Climbing has meant meeting some wonderful people. To give just a few examples: I am still in contact with Ted Goodyer and Derek Suckling, two people I first met on my 1959 trip to Mt Kilimanjaro; in June 2007 I went climbing in Oregon with a friend, Roger Marcus, whom I first met in 1985 on my second trip to Kilimanjaro; and I am still in regular touch with the eight people with whom I trekked and climbed in Nepal in 1991 (indeed, one of the eight – Eric Hodge – and I have climbed together in Australia, Europe, New Zealand, and North America). In addition, I have both kept in touch with and also reasonably recently visited friends I first met while climbing Elbrus in 1994 (Peggy Shinn and Greg Matte), Aconcagua in 1994 (Cathy Jenkins, Annette Morris, and Mike Sikora), and Denali in 1997 (Aidan Brennan). My climbing companions mean a great deal to me: I am deeply grateful to them for the encouragement and support they have given me, and I hugely value their friendship.
Climbing has also taken me to some stunningly beautiful places, including Nepal, a host of New Zealand's national parks, the European Alps, Alaska, and the North American Rockies. Two of the most memorable views I have seen in my life are the 360-degree vista from the 5,360-metre / 17,585-foot summit of Gokyo Peak (or Gokyo Ri), 24 kilometres / 15 miles west of Mt Everest in the Himalayas, and the panoramic sweep south down the Kahiltna glacier from 4,877 metres / 16,000 feet on the west buttress of Mt McKinley / Denali. In his book, Missionary Travels and Researches in South Africa, David Livingstone famously described the Victoria Falls (which he first saw in 1855) as "so lovely [that they] must have been gazed upon by angels in their flight". I feel sure that Livingstone would have appreciated the views from Gokyo Ri or down the Kahiltna glacier even more than the Victoria Falls, for it's a little known fact that after proclaiming that "scenes so lovely must have been gazed upon by angels in their flight", Livingstone added another crucial sentence: "The only want felt is that of mountains in the background"!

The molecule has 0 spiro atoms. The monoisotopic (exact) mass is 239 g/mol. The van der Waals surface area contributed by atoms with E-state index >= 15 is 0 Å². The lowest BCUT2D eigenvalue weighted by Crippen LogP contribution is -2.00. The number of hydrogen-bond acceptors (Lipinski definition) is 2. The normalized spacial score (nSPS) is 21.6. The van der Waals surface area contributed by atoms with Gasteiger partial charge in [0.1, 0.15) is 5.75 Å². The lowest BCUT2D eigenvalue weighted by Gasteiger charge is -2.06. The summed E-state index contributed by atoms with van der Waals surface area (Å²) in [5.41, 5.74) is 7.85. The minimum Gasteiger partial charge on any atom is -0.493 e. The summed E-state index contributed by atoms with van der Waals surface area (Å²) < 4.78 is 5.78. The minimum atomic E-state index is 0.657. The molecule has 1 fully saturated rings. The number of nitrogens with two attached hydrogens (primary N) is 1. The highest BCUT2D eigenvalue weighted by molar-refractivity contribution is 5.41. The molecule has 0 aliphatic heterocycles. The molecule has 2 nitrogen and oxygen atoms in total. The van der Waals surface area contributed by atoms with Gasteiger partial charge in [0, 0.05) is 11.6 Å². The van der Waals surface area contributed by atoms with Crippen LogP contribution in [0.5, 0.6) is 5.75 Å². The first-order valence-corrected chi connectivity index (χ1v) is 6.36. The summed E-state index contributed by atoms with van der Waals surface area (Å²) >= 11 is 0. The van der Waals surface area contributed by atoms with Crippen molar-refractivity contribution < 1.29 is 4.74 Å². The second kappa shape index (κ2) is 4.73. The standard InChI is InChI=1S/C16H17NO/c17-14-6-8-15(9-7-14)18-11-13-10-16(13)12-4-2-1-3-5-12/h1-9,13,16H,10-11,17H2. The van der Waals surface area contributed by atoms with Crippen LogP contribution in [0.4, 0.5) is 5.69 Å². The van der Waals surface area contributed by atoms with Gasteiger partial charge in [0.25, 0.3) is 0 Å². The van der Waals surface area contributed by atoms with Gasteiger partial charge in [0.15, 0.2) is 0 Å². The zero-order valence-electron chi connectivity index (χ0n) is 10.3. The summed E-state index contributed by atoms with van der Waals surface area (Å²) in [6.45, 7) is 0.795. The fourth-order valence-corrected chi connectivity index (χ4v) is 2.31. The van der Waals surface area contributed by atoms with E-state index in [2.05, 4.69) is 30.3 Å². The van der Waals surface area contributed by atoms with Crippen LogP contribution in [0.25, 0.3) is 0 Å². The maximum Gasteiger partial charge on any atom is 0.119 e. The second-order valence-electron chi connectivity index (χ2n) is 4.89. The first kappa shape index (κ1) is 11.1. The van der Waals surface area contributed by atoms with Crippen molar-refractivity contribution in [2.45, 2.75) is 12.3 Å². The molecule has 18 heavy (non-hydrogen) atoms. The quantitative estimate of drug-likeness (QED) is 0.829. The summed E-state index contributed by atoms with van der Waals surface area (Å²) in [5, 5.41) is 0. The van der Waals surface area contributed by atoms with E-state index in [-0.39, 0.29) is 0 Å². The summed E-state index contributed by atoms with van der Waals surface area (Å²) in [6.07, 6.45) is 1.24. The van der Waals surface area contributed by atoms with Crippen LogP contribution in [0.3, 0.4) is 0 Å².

It's little wonder, then, that sixty-eight or so years after willing my small body up an insignificant Transvaal kopje, I still relish the challenge of willing my not-quite-so-small body up hills and mountains. I also hope I will continue to strive to attain summits for some years to come.
Pages in the Climbing section of my website were last revised on 28 October 2018.